NAME | SYNOPSIS | DESCRIPTION | RETURN VALUE | ERRORS | CONFORMING TO | NOTES | SEE ALSO | COLOPHON

SETSID(2)                 Linux Programmer's Manual                SETSID(2)

NAME         top

       setsid - creates a session and sets the process group ID

SYNOPSIS         top

       #include <unistd.h>

       pid_t setsid(void);

DESCRIPTION         top

       setsid() creates a new session if the calling process is not a
       process group leader.  The calling process is the leader of the new
       session, the process group leader of the new process group, and has
       no controlling terminal.  The process group ID and session ID of the
       calling process are set to the PID of the calling process.  The
       calling process will be the only process in this new process group
       and in this new session.

RETURN VALUE         top

       On success, the (new) session ID of the calling process is returned.
       On error, (pid_t) -1 is returned, and errno is set to indicate the
       error.

ERRORS         top

       EPERM  The process group ID of any process equals the PID of the
              calling process.  Thus, in particular, setsid() fails if the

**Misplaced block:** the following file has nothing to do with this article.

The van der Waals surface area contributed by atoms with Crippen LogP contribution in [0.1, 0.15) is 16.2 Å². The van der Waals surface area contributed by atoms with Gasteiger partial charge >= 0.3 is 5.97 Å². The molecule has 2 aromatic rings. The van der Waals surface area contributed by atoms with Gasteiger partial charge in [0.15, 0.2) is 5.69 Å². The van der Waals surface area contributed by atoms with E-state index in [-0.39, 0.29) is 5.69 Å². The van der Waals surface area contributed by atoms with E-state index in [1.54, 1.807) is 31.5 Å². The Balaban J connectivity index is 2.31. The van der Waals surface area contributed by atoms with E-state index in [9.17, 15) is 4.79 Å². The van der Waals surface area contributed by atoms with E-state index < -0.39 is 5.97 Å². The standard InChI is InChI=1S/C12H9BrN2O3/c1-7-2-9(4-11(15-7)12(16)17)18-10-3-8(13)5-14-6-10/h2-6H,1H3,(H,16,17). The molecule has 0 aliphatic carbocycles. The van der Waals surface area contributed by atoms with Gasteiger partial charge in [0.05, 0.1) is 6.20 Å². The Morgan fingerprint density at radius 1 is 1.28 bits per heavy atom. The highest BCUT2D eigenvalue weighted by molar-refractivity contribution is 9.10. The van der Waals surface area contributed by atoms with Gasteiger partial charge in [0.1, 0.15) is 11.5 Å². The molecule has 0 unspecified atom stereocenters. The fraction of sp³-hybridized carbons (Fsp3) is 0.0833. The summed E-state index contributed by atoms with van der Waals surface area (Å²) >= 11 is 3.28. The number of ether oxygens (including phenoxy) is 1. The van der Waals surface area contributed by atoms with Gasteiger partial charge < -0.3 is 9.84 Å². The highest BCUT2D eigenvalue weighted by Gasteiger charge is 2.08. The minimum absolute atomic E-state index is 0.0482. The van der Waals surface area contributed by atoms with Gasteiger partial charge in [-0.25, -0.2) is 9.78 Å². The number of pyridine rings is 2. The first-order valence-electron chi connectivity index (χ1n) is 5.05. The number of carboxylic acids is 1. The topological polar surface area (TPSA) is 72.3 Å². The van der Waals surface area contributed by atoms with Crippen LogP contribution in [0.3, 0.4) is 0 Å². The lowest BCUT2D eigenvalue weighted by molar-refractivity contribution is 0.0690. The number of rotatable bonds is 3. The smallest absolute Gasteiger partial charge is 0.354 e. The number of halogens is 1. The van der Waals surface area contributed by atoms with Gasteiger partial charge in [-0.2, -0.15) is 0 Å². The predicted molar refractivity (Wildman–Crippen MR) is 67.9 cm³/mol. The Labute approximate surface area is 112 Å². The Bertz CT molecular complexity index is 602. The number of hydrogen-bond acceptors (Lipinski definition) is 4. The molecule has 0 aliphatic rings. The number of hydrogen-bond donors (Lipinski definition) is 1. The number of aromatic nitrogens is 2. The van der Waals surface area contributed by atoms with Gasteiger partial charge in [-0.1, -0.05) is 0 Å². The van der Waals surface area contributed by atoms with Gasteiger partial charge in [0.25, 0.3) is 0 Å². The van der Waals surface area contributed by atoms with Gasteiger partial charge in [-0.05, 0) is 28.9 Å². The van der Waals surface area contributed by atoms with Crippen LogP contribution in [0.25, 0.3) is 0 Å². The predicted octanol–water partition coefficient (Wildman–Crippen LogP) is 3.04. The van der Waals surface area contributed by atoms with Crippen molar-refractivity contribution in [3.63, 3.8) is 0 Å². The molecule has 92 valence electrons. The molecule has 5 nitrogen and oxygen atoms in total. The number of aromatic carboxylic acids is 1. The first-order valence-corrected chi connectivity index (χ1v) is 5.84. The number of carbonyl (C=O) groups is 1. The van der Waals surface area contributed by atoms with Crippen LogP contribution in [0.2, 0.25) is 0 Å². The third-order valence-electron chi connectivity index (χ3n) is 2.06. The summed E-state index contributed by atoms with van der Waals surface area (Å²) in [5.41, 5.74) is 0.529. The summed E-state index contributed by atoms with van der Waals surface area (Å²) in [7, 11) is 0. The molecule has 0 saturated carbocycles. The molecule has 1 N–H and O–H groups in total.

calling process is already a process group leader.

CONFORMING TO         top

       SVr4, POSIX.1-2001.

NOTES         top

       A child created via fork(2) inherits its parent's session ID.  The
       session ID is preserved across an execve(2).

       A process group leader is a process with process group ID equal to
       its PID.  In order to be sure that setsid() will succeed, fork(2) and
       _exit(2), and have the child do setsid().

SEE ALSO         top

       setsid(1), getsid(2), setpgid(2), setpgrp(2), tcgetsid(3),
       credentials(7)

COLOPHON         top

       This page is part of release 3.71 of the Linux man-pages project.  A
       description of the project, information about reporting bugs, and the
       latest version of this page, can be found at
       http://www.kernel.org/doc/man-pages/.

Linux                            2013-02-11                        SETSID(2)